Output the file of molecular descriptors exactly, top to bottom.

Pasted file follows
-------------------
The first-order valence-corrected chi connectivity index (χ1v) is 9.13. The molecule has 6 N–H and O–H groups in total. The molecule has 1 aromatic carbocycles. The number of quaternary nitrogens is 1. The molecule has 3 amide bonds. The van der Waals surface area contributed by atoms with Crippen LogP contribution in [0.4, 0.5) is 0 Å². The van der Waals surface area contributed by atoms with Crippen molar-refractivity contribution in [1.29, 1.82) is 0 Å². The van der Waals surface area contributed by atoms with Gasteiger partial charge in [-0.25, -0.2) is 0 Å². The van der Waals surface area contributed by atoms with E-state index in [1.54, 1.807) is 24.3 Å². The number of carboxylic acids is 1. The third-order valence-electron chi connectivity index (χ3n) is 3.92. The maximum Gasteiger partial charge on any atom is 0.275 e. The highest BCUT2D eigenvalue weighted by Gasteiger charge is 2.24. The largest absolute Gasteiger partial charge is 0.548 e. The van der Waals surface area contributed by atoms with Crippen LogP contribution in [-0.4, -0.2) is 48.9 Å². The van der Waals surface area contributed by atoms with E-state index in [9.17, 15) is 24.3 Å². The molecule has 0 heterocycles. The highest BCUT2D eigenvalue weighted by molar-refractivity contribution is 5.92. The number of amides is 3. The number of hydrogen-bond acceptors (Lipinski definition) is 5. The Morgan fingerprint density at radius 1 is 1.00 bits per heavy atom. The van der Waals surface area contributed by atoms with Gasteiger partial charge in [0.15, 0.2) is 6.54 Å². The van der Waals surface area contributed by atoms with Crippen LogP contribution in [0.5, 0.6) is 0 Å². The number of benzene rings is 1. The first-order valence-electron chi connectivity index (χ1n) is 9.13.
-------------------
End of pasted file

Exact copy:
The first-order valence-corrected chi connectivity index (χ1v) is 9.13. The molecule has 6 N–H and O–H groups in total. The molecule has 1 aromatic carbocycles. The number of quaternary nitrogens is 1. The molecule has 3 amide bonds. The van der Waals surface area contributed by atoms with Crippen LogP contribution in [0.4, 0.5) is 0 Å². The van der Waals surface area contributed by atoms with Crippen molar-refractivity contribution in [1.29, 1.82) is 0 Å². The van der Waals surface area contributed by atoms with Gasteiger partial charge in [-0.25, -0.2) is 0 Å². The van der Waals surface area contributed by atoms with E-state index in [1.54, 1.807) is 24.3 Å². The number of carboxylic acids is 1. The third-order valence-electron chi connectivity index (χ3n) is 3.92. The maximum Gasteiger partial charge on any atom is 0.275 e. The highest BCUT2D eigenvalue weighted by Gasteiger charge is 2.24. The largest absolute Gasteiger partial charge is 0.548 e. The van der Waals surface area contributed by atoms with Crippen LogP contribution in [-0.4, -0.2) is 48.9 Å². The van der Waals surface area contributed by atoms with E-state index in [9.17, 15) is 24.3 Å². The molecule has 0 heterocycles. The highest BCUT2D eigenvalue weighted by molar-refractivity contribution is 5.92. The number of amides is 3. The number of hydrogen-bond acceptors (Lipinski definition) is 5. The Morgan fingerprint density at radius 1 is 1.00 bits per heavy atom. The van der Waals surface area contributed by atoms with Gasteiger partial charge in [0.15, 0.2) is 6.54 Å². The van der Waals surface area contributed by atoms with Crippen LogP contribution in [0.5, 0.6) is 0 Å². The number of benzene rings is 1. The first-order valence-electron chi connectivity index (χ1n) is 9.13.